Reddit | supremegalacticgod

Ex-Conservation Officer Wins Lawsuit After Being Fired For Not Killing Bear Cubs

Choosing to do what you feel is right over an order from a superior on the job is seldom easy to do. That's the choice Bryce Casavant faced back in 2015, and he went with what he felt was the right thing. For that, he was initially suspended, and eventually, it cost him his job.

Now, he's celebrating as a court finding over his dismissal has left him vindicated.

At the time, Casavant's situation made international headlines.

Facebook | Bryce Casavant

In 2015, Casavant responded to a call about a black bear that had entered a residence in Port Hardy, British Columbia and proceeded to eat some salmon from the freezer. As a Conservation Service Officer, he did his duty as regulations required and put the bear down.

However, the bear happened to have two cubs in tow, and that's where the trouble began.

While under BC law a bear that enters a home must be euthanized, Casavant said there was no evidence that the cubs had entered the home.

Facebook | Bryce Casavant

And so, he felt it would be wrong of him to put them down as well. One of his superiors emailed Casavant ordering him to euthanize the cubs, but he refused. Instead, he sent them to a veterinarian and then to a wildlife rehab center. The cubs were released back into the wild in 2016.

"That kill order is requiring me to discharge my service weapon. You know, there’s a whole host of issues with that. So, I didn’t kill them," Casavant told the Vancouver Sun.

However, not killing the cubs also came with many issues.

Unsplash | Marco Secchi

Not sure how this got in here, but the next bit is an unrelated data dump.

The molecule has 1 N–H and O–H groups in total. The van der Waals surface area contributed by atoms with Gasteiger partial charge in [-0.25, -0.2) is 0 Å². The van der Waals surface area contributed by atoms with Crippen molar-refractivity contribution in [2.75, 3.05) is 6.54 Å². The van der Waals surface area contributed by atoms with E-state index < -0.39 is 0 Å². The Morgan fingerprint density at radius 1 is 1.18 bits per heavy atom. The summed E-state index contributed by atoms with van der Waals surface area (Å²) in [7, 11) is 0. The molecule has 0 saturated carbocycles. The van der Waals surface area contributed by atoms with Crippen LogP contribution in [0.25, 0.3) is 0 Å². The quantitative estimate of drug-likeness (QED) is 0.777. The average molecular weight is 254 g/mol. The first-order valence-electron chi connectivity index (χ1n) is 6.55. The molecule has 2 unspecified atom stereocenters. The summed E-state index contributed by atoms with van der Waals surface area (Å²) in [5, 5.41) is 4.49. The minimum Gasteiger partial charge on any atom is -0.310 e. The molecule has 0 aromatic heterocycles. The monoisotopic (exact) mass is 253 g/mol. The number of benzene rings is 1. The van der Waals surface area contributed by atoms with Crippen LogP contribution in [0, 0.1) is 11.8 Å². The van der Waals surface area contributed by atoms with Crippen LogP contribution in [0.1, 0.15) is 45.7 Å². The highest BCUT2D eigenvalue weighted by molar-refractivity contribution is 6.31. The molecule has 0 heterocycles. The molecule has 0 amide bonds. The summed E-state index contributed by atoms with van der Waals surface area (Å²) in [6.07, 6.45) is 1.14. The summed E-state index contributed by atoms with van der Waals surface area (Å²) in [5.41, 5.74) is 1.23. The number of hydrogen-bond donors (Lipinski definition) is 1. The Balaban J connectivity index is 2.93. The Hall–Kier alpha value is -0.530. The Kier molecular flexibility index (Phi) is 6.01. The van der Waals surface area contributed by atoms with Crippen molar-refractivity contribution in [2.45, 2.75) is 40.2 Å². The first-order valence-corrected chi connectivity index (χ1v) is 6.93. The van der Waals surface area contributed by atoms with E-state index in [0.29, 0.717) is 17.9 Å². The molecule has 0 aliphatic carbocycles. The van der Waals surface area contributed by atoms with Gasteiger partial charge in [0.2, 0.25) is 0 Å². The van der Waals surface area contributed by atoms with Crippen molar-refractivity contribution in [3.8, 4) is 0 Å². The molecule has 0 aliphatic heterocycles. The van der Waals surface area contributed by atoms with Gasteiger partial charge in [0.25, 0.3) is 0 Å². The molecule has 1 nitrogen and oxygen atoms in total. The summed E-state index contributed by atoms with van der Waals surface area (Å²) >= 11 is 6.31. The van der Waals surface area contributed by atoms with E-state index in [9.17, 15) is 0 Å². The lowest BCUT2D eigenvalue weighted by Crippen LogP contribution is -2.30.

For refusing the order, Casavant was suspended and then, later, fired. Casavant's refusal to kill the cubs was specifically cited in his letter of dismissal, the Vancouver Sun reported.

"It is clear that you will continue to (not) follow instructions and policies in your capacity as a conservation officer if you disagree with them," the letter read. "You confirmed this in your interview with us, when you said that in the future, with the same information you would make the same decision and take the same action regarding the bear situation."

It's unclear if the court victory means Casavant will be reinstated.

Facebook | Bryce Casavant

Although Casavant told Global News that the victory "nullifies what's happened," and that "legally speaking, it’s like (the dismissal) never happened," the court left it up to Casavant's attorneys and the government to work out what comes next.

Still, for Casavant, the battle is only halfway over.

Facebook | Bryce Casavant

He told CTV News that he hopes that those responsible for his wrongful dismissal will face some consequences for their choices after a difficult five years of seeking justice.

Nevertheless, Casavant was feeling buoyed by the court's decision. "A guy can walk a little taller today," he told the Vancouver Sun.

h/t: Vancouver Sun, Global News, CTV News